Two weeks ago I testified at the State House to ask the legislature to support the Governor’s proposed $35 million bond for affordable housing. Last week Vermont mayors and other advocates of the bond gathered at the State House for a press conference. In supporting this bond, my organization and our partners can build great new affordable housing while also adding short term jobs in construction and related industries. The long-term benefits include strengthened Vermont communities through the growing of our city and town grand lists and healthier, safer and more sustainable communities through smart growth and green design.
Nearly one third of Vermont families live in households that are housing cost burdened, meaning that they pay more than 30 percent of their income on housing costs. That number translates to about 36,000 children in Vermont living on the edge of homelessness, food insecurity, and the many other risks of poverty. According to a report released by Voices for Vermont Children and discussed on VTDigger, there are approximately 2,000 Vermont children experiencing homelessness defined as lacking a fixed, regular and adequate nighttime residence. Some recent data from Barre’s Good Samaritan Haven states they served in 2014-2016 54 veterans, 26 elderly adults and 62 victims of domestic violence. In this beautiful state that offers so much to so many, this is simply unacceptable.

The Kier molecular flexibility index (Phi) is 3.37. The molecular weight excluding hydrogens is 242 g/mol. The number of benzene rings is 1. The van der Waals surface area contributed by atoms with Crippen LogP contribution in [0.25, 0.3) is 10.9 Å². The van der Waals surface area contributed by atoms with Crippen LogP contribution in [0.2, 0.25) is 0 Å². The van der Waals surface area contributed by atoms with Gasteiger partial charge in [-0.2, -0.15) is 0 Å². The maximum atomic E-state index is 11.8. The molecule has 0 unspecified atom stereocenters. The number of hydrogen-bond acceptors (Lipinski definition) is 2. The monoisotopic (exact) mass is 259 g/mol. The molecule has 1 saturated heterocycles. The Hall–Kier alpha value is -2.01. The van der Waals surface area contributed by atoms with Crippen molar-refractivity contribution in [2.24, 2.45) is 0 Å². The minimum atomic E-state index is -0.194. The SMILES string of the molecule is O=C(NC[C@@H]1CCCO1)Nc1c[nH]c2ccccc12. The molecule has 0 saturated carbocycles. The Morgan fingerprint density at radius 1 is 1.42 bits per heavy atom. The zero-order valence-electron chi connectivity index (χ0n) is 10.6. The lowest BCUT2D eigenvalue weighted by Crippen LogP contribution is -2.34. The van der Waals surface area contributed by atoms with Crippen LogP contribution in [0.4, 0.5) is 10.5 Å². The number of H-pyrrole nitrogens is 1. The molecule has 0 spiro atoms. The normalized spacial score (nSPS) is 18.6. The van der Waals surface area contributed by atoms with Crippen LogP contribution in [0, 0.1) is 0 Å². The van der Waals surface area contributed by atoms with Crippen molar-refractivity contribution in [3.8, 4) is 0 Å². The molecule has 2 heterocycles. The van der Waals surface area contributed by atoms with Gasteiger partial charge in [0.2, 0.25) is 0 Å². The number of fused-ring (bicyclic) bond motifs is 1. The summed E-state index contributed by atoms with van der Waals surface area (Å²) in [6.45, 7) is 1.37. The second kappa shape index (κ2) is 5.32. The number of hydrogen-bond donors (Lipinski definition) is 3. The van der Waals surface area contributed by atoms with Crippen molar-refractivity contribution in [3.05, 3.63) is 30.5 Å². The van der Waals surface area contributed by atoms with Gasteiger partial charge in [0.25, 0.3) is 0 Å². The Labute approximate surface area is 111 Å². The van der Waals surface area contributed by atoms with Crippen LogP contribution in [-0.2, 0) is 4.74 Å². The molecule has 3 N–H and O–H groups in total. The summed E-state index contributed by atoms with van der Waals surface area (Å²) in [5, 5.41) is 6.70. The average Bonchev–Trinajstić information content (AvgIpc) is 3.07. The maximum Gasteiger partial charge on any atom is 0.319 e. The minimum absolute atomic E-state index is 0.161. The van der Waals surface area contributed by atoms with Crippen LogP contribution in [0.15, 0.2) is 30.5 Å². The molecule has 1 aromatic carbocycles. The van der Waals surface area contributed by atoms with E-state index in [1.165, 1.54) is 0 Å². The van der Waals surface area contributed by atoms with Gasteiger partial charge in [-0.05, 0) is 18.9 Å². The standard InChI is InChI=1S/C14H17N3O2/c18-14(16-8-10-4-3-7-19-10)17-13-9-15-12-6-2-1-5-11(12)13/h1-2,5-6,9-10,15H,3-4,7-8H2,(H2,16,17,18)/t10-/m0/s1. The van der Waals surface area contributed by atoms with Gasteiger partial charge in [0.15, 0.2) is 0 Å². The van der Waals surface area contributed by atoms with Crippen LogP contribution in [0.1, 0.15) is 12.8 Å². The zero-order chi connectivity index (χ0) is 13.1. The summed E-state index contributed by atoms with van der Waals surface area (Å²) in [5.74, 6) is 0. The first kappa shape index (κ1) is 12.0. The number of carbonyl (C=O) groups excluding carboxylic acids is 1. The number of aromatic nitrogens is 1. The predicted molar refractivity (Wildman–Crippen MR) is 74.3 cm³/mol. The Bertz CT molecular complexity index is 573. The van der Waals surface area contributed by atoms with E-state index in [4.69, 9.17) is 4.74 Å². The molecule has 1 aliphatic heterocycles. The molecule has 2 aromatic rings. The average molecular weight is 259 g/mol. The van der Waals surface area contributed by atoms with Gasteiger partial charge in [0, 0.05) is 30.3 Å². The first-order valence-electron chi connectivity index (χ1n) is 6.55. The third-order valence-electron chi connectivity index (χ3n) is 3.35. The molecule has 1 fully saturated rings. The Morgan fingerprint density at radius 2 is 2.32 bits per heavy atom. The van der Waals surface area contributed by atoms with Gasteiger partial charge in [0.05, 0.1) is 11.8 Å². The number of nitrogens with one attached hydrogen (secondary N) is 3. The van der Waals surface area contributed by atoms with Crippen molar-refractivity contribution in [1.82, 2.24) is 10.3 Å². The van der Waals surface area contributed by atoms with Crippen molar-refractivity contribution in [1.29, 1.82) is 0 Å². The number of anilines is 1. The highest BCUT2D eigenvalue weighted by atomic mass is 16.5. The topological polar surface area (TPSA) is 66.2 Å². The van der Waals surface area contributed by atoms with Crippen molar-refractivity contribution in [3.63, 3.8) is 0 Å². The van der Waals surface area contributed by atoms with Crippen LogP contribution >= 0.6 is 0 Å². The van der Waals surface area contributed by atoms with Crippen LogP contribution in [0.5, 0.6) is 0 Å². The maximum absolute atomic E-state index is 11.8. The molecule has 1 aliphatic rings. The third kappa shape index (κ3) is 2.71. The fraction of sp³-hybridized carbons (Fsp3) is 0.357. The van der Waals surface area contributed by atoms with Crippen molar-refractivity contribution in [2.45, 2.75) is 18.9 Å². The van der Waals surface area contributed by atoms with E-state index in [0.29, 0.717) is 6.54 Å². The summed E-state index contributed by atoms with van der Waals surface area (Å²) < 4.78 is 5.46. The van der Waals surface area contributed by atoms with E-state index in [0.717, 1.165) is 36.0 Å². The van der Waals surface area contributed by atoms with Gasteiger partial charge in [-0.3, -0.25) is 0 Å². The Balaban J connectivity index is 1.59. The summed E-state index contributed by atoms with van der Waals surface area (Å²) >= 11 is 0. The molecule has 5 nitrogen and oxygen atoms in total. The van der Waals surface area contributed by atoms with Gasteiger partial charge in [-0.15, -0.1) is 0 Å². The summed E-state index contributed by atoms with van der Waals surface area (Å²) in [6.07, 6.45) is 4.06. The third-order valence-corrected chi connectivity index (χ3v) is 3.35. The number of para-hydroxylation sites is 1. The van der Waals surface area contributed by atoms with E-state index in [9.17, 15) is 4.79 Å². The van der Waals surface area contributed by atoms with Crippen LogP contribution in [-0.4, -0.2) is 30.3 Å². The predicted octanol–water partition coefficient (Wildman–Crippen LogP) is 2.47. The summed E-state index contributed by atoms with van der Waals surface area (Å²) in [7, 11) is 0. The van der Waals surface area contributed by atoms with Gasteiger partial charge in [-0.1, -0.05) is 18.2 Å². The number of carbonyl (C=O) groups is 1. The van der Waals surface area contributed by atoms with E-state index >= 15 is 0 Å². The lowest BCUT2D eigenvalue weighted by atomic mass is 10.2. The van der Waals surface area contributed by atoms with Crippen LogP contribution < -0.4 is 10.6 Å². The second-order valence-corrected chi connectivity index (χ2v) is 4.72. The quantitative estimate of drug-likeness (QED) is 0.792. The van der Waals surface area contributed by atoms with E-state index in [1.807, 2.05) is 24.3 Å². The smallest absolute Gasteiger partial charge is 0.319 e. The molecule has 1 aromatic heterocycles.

The challenge we all face to address Vermont’s affordable housing crisis lies not only in adding new affordable homes. At Downstreet we often say that housing provides the first critical need for security and stability, but it is not enough. For many families to be successful, Vermont needs to invest in the necessary social services that are an integral part of the wrap-around approach to addressing pov-erty. Affordable housing providers collaborate every day with mental health agencies, community action agencies, and a host of other critical support agencies. Whether it is providing homes and services through the Family Center of Washington County to homeless families, or offering financial wellness classes to our communities, we are committed to the comprehensive solutions to poverty in Vermont.
Investing $35 million in affordable housing through the Governor’s bond proposal is the right tool to reduce the unacceptable number of Vermonters living day to day and being forced to choose be-tween paying the rent and buying groceries. A stable, secure, affordable home is the first step toward reducing poverty and providing all of Vermont’s children and families the opportunity to live the Vermont dream.
Eileen Peltier, Executive Director
Downstreet Housing & Community Development